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June 13 Remembrance Day! Expulsion of Roma from Kosovo

In the 14th century, Roma groups are documented to have settled in the Balkans. Documents of Tsar Dušan IV first mention the arrival of Roma in Prizren in 1348. In Ottoman times, which lasted until 1912, Roma were an important cultural and economic factor in Kosovar society. Their handicraft skills, especially blacksmithing, were valued. Many were serfs of Ottoman landlords.

With the rise of ethno-nationalist movements, Roma increasingly found themselves caught between the fronts of Albanians and Serbs, who each demanded absolute loyalty. In the Balkan Wars of 1912/1913, Muslim Albanians were portrayed as subhumans by Serbian propagandists. The goal of Albanian nationalists was an „ethnically pure“ Greater Albanian Empire. Since then, Serbs, Jews and Roma were systematically persecuted in Kosovo, first by Albanian gangs, „Balli Kombetar,“ and in the course of World War II by the SS division „Skanderberg,“ which was assembled by Himmler from Albanian volunteers. Roma were forced to perform forced labor in Germany and in the occupied territories and were deported to concentration and death camps.

Many Kosovo Roma supported Tito’s partisans in the fight against the German occupiers. The families of killed partisans were paid a survivor’s pension. They were given the right to stay and the state subsidised their house building.

Since the early 1980s, there have been reports about the efforts of Kosovo Albanian nationalists for the „ethnic cleansing“ of Kosovo from all non-Albanian minorities. After 1989, conflicts between Serbs and Albanians continued to escalate. The 1990s saw the emergence of the UÇK, a paramilitary organisation that fought for Kosovo’s secession from Yugoslavia.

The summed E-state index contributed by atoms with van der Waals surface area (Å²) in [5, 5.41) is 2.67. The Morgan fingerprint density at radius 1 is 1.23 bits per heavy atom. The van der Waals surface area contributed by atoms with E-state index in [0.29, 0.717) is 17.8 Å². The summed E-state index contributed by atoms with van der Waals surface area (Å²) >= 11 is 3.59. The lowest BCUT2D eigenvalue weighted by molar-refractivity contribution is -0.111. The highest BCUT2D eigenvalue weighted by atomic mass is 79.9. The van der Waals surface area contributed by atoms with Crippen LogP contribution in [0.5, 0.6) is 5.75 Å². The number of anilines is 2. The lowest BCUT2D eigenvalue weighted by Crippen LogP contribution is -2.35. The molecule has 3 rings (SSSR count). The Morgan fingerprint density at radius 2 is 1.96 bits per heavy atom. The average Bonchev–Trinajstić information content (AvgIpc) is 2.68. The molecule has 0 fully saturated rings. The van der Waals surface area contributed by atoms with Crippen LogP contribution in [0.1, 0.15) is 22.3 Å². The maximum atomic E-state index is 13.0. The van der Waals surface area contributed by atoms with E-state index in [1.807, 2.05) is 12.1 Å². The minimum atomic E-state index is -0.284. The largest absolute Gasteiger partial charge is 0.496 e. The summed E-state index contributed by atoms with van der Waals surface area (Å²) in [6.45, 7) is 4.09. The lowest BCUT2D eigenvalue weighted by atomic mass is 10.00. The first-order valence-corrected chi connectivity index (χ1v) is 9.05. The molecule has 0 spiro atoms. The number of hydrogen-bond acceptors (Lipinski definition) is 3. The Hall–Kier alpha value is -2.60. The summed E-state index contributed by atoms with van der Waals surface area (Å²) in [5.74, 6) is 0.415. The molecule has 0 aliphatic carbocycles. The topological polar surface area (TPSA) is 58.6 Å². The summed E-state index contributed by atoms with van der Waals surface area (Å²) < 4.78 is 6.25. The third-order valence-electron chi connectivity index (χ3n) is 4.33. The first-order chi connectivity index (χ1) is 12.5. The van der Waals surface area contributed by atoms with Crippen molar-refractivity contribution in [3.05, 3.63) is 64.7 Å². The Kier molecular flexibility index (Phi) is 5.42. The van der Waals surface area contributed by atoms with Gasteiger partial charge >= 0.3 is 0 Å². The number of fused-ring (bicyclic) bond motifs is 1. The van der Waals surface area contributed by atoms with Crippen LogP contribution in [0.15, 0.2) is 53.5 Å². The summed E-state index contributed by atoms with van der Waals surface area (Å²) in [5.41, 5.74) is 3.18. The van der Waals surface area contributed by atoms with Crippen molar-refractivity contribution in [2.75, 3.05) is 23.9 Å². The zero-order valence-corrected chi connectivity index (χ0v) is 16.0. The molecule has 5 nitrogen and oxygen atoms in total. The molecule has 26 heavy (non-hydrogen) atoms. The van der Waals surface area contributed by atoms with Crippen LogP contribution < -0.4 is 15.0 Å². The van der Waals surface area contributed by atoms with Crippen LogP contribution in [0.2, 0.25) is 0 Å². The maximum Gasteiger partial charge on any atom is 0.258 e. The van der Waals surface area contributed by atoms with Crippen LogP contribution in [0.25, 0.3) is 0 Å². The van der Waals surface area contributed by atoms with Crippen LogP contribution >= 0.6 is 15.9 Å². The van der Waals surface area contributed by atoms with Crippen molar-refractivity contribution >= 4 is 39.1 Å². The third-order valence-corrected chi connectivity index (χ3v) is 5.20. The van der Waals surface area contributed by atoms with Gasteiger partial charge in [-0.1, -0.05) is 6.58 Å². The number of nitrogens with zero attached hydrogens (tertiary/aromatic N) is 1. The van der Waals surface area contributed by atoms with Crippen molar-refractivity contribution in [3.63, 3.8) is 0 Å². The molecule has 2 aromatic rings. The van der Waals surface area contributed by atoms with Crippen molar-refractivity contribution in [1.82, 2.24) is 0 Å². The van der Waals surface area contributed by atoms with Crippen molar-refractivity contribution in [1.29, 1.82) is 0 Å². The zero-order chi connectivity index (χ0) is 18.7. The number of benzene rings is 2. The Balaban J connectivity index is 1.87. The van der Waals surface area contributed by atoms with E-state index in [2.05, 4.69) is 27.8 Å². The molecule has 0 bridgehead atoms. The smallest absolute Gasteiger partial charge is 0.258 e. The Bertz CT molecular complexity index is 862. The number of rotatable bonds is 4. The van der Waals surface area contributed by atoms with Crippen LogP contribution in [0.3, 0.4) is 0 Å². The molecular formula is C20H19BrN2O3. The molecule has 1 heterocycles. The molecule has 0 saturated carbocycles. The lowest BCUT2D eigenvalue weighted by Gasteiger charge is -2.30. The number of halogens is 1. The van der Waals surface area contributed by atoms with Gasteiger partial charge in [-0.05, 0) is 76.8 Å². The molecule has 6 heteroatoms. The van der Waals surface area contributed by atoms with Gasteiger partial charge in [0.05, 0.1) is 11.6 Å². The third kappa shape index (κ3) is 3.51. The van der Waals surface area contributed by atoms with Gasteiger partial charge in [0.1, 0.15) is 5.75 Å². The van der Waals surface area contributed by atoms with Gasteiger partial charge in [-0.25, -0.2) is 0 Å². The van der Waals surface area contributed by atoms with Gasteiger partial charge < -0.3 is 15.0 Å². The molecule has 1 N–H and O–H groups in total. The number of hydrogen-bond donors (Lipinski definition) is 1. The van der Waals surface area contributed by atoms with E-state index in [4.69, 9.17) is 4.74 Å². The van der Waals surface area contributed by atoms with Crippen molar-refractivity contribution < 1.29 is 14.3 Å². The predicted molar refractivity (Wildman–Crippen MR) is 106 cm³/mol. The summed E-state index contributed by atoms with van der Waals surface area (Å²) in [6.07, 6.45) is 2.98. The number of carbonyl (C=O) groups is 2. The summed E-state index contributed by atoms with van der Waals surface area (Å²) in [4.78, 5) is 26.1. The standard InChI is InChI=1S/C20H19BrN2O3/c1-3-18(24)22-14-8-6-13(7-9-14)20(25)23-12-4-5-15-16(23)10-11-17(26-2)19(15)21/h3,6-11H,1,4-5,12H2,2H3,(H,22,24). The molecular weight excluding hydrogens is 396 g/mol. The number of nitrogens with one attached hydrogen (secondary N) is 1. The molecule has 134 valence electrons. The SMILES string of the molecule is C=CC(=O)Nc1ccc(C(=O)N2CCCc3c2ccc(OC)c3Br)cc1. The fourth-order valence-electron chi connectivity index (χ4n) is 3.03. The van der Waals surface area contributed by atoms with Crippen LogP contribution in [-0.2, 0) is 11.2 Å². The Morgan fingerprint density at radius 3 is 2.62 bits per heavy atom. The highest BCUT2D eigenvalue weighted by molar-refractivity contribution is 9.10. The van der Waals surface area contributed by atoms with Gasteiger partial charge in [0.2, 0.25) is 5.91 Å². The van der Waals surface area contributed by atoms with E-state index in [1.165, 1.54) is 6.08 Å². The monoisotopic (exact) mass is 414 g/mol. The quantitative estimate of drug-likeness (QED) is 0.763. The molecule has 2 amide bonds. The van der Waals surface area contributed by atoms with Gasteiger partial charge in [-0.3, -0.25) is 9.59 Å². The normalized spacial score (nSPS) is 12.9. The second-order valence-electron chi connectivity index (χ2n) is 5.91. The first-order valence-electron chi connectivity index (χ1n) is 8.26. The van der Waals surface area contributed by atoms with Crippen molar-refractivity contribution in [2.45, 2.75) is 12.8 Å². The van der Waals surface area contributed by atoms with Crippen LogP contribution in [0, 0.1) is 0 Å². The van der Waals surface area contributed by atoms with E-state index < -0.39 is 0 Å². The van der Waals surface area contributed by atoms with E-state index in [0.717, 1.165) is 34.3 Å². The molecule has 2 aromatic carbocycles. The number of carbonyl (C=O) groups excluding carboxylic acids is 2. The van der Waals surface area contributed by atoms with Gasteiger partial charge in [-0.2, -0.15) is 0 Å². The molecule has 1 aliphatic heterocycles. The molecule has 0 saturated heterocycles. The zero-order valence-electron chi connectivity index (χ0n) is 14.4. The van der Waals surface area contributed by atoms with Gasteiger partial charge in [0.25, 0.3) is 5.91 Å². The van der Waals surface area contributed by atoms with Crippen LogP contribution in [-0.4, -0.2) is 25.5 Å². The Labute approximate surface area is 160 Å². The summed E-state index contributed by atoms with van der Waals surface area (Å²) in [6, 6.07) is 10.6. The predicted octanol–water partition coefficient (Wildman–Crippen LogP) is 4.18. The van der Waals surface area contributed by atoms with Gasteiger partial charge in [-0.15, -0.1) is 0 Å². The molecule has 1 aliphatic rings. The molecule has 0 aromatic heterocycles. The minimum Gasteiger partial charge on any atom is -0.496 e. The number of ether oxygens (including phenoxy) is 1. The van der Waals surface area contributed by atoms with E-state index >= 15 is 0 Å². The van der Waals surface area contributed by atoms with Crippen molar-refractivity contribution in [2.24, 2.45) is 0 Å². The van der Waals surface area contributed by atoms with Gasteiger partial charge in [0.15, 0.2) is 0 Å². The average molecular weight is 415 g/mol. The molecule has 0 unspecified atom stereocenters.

The Kosovo Albanians, as well as politicians from NATO countries, claimed at the time that the Serbs were planning a genocide against the Albanians. To this day, there is no proof of this. However, the claim was used to justify the NATO bombing of the sovereign state of Yugoslavia in 1999, which began on 24 March 1999 and lasted 78 days.

The Tirana Academy of Sciences demanded in May 1999: „Albanians need their ethnically pure state“. After the victory of NATO, the UÇK was able to implement its goal of „ethnically cleansing“ Kosovo unhindered. Parallel to the NATO invasion, the UÇK occupied all places in Kosovo, destroyed settlements of Roma and other minorities and expelled the people. Especially since 13 June 1999, Roma have been persecuted to an extent not seen since the occupation of the Balkans by the German Wehrmacht. Roma became victims of countless war crimes.

The ethnic cleansing of the Roma was linked to torture, rape, murder and mass looting and destruction, which the Kfor soldiers stood idly by. By March 2000, approximately 15,000 Roma homes had been destroyed. After the expulsion of 150,000 Roma from Kosovo, the abandoned houses and properties were occupied by Albanians.

Many Roma fled to refugee camps in Serbia, Montenegro and Macedonia, only a small part of the refugees reached Western European countries. The humanitarian situation in the refugee camps in the Balkans was catastrophic: water and food were scarce and there was a lack of medical care. Pogroms by Albanian nationalists led to further waves of refugees. In the spring of 2004, racist attacks against Roma occurred, which again led to mass expulsions and emigration.

The crimes against Roma in 1999 and afterwards have not been consistently prosecuted until today. After Kosovo’s independence, many members of the extremist elite were able to attain high-ranking positions in politics, business and the police. The criminal networks founded by the UÇK still exist today, protected by widespread corruption and internationally influential commanders. Currently, several Kosovar politicians who were high-ranking UÇK members are on trial in The Hague for war crimes and crimes against humanity. One of them is Hashim Thaçi, who was Kosovo’s president until 2020. The court is rejected by large parts of the Kosovar majority population.

To this day, Roma in Kosovo are not safe, as shown by the murder of Gani Rama, who was murdered by a Kosovo Albanian nationalist after being deported from Germany.

On 13 June 1999, systematic ethnic cleansing against Roma in Kosovo began under the eyes of international organisations in the country.

Together with many international Roma organisations we demand:

The recognition of the ethnic cleansing through Germany and the other NATO countries involved.

The recognition of 13 June as an international day of remembrance for the expelled Roma from Kosovo.

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